Here How Privacy is Threatened in the All-New AR/VR

Here How Privacy is Threatened in the All-New AR/VR
Here How Privacy is Threatened in the All-New AR/VR

In this device, on the surface, improve the standard of living, and there are serious and negative aspects of the increase in digital media capabilities that can be complicate personal privacy and identity.

There is many years ago, if someone wanted to disappear, it would have been easier in many ways — to change identities and travel to places where no one recognized him.

However, the digital information posted online today is virtually impossible to erase from the Internet. Users have come to control over the access to digital information (for example, someone who can see their photos on Facebook), but cannot control what others do with that information.

The virtual reality of exacerbates this threat to a whole new level and its use can break personal identities and leads to violations of privacy rights.

As described later in this article, the digital footprint left by people while using VR / AR can be used to identify who is doing what and what will be done using such an imprint. Causes serious anxiety

What is a digital footprint?

The “footprint” is concept stems from an older research methodology that is tracks offender behavior by identifying the offender movement.

That is, retreat to form the series of connected actions that lead to criminals. Today, forensic scientists use the footprints to track criminals.

For example, by examining the length and width of a physical footprint, you can estimate a person’s height and determine the depth, or estimated person’s weight. Looking at plant impressions, legal professionals can learn a lot about those who have left the plants.

Likewise, people leave traces of virtual reality.

In fact, each action that takes place in the virtual world leaves a series of details and predictions imprinted, creating an archive of individual movements and social interactions, relating to other people’s emotions, personalities, ages, etc.

You can draw conclusions. Everything you do on the Internet, including comments posted on social media, web browser history, Skype calls, email records, etc.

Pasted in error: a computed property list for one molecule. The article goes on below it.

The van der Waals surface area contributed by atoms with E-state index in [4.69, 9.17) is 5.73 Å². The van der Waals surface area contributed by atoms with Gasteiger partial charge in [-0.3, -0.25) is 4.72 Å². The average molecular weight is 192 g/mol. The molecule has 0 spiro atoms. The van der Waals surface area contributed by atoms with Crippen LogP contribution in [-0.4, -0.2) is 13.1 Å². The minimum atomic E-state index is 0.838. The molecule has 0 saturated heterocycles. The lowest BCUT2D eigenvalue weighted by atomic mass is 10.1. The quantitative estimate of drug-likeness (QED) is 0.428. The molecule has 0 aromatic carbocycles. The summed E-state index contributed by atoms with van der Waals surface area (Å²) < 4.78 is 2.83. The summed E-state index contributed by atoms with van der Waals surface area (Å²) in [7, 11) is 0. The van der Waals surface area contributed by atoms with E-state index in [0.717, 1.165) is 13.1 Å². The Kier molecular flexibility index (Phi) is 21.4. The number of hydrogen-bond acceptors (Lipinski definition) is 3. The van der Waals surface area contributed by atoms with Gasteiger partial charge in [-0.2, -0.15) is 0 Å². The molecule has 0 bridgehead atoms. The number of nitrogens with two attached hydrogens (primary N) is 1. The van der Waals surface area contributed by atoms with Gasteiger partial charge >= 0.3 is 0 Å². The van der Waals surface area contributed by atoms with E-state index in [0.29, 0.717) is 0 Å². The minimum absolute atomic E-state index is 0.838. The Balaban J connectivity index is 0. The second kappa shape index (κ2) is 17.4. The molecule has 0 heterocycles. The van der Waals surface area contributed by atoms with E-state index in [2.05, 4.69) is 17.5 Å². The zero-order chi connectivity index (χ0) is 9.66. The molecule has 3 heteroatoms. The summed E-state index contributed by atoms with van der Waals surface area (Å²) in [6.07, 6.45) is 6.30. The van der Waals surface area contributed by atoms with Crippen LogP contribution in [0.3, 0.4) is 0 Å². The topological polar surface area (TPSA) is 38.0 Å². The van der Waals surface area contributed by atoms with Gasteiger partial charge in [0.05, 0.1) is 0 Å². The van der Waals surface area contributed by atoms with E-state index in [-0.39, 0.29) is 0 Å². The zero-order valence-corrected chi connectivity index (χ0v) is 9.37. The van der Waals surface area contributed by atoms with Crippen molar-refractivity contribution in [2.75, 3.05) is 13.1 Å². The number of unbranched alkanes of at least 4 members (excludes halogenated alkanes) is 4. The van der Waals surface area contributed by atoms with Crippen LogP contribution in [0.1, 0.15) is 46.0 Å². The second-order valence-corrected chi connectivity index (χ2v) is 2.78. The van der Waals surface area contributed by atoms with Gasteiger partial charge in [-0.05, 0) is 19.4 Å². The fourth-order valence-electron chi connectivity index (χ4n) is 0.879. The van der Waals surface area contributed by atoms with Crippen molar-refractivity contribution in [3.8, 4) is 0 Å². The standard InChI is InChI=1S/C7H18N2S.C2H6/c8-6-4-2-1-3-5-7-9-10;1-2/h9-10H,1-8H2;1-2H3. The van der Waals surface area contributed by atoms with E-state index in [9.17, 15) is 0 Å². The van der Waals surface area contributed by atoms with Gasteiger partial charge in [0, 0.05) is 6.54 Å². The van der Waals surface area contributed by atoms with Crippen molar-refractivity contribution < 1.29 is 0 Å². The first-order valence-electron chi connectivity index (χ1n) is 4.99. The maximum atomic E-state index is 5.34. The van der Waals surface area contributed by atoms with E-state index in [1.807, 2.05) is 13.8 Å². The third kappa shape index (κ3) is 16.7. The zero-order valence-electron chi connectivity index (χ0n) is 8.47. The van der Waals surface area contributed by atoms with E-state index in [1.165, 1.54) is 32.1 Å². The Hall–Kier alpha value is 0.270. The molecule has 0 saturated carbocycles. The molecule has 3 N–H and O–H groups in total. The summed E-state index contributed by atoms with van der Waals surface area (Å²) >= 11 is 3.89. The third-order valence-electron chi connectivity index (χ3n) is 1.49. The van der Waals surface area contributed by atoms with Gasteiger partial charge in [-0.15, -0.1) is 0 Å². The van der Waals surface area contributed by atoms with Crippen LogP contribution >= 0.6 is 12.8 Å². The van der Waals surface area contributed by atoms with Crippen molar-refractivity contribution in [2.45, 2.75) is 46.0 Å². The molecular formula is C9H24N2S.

Increased threat-privacy violations of virtual reality

Not only the amount of data stored but also the objectivity of that data makes virtual reality truly unique. In a typical investigation, a detective forms an impression of a suspect, bringing his / her own bias and his / her pre-design that he/she will later verify.

However, the analysis of virtual world data can be completely fair. Record all actions and look at the pattern with brute force. What makes such a great analysis is that the machine learning algorithm can start every time in a “blank slate” with no bias.

Research shows that virtual reality provides more accurate and cost-effective diagnostic methods and can reveal much about physical and psychological identities.

Actions that seem trivial in the virtual world, such as choosing to walk or run, typing how fast, and how people react to the virtual environment, provide insightful clues about personal identity.

The impact of a digital footprint left behind by these technologies is so great that a specific field of psychology called the cyberpsychology has been invented to study this phenomenon.

Apart from the privacy issues, the increased use of virtual reality also raises a issues related to the online bullying and cyber-existence.

the Age groups that are particularly vulnerable to these types of crime include adolescents and adolescents, which can have a significant impact on the social compass. Hackers can use the digital footprint left in VR / AR to force money from victims, or worse, forge duplicate identities with malicious intent.

Identity and predictive behavior

Digital footprints can be created in the virtual realities online games, and the social networking sites, but you can also predict identity and behavior from digital video. Since Darwin, scholars have analyzed how figures describes emotions, but in recent decades this research has accelerated.

The Computer vision tracking systems can automatically quantify slight nuances of facial movement. These facial expressions often predict subsequent behavior.

For example, the blink rate is a substitute for fatigue that has been proven to help predict individual behavior and identity. Clearly, the idea of ​​using data tracking to predict behavior is not new.

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